Local ceasefires across the country have largely been observed, according to the head of Russia's coordination center in Syria. Now the focus shifts to Aleppo, where fighting has left more than 200 civilians dead.
Sergei Kuralenko, head of Russia's coordination center in Syria, announced on Sunday that a series of local ceasefires across the embattled country were "observed."
"The positive results reached have allowed us in coordination with Syria's authorities and American partners to extend the silence regime in Eastern Ghouta for one more day until midnight on May 1," Kuralenko said, according to Russia's state-owned TASS news agency.
The military official added talks were underway to establish a ceasefire in Aleppo, where fighting between government forces and rebels have left scores of civilians dead over the past week.
The US State Department on Saturday said State Secretary John Kerry head to Geneva, where he is expected to meet with UN special envoy for Syria Staffan de Mistura along with the foreign ministers of Saudi Arabia and Jordan.
Kerry "will review ongoing efforts to reaffirm the cessation of hostilities nationwide in Syria, obtain the full humanitarian access to which the Syrian government committed and support a political transition," the state department said in a statement.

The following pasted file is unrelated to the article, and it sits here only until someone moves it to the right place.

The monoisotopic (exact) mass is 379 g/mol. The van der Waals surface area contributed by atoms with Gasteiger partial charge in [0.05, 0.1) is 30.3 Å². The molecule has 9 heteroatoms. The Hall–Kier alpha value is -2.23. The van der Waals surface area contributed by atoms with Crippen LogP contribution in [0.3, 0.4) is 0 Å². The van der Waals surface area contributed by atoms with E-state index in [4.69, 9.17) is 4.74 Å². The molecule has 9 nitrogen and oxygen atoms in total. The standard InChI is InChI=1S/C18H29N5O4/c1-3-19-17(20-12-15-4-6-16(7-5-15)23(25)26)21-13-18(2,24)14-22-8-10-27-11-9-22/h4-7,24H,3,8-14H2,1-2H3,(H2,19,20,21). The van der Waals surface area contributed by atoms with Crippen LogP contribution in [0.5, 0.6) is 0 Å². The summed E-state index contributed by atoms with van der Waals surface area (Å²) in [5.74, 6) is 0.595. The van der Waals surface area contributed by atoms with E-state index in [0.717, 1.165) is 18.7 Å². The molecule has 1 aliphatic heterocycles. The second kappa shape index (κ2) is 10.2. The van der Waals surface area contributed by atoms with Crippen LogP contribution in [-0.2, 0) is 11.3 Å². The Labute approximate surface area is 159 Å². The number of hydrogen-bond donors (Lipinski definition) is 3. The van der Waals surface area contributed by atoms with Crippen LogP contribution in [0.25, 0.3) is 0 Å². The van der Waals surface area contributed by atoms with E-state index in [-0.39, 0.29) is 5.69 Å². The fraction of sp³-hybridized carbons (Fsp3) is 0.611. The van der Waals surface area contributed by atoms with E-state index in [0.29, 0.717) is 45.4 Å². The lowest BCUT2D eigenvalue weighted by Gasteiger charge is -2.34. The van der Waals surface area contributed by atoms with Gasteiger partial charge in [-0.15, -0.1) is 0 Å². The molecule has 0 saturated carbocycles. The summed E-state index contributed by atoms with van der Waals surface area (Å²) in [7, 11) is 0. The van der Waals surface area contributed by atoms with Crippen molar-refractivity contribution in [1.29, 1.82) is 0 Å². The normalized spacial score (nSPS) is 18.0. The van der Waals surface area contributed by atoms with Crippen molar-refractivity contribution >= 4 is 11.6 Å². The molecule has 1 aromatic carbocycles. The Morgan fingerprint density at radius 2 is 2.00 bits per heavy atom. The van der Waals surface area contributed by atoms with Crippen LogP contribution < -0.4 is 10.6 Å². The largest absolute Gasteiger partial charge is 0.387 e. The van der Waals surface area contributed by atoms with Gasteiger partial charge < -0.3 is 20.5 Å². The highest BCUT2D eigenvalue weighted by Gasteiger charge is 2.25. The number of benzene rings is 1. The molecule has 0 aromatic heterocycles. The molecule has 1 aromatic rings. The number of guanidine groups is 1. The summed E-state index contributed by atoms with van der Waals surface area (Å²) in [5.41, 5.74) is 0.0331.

A new ceasefire?
The US and Russia brokered a "cessation of hostilities" that went into effect on February 27. However, it has largely fallen apart after the Saudi-backed mainstream opposition alliance High Negotiations Committee (HNC) suspended its participation in peace talks citing ceasefire violations and blocked aid deliveries.
"It is not suitable, neither morally nor on the humanitarian side, to be part of negotiations when Syrians are dying daily from sieges, hunger, bombings, poisonous gases and barrel bombs," HNC leader Riad Hijab said.
Over 200 civilians have been killed since violence erupted in Aleppo on April 22, according to the UK-based Syrian Observatory for Human Rights (SOHR), which relies on a series of on-the-ground informants in Syria.
'Only game in town'
Robert Colville, spokesman for the Office of the UN High Commissioner for Human Rights (UNHCR), said on Friday that more needed to be done to ensure the "cessation of hostilities" alongside peace talks.
"It's really the only game in town; the cessation of hostilities and the Geneva talks are all that there is. And as we know that they've stopped at least for the time being it looks like the fighting is about to get back into full swing and the prospects of that are truly horrendous," Colville said.
More than 270,000 people have been killed and roughly half the population displaced since the conflict erupted in 2011, when government forces cracked down on pro-democracy protesters calling for President Bashar al-Assad to resign.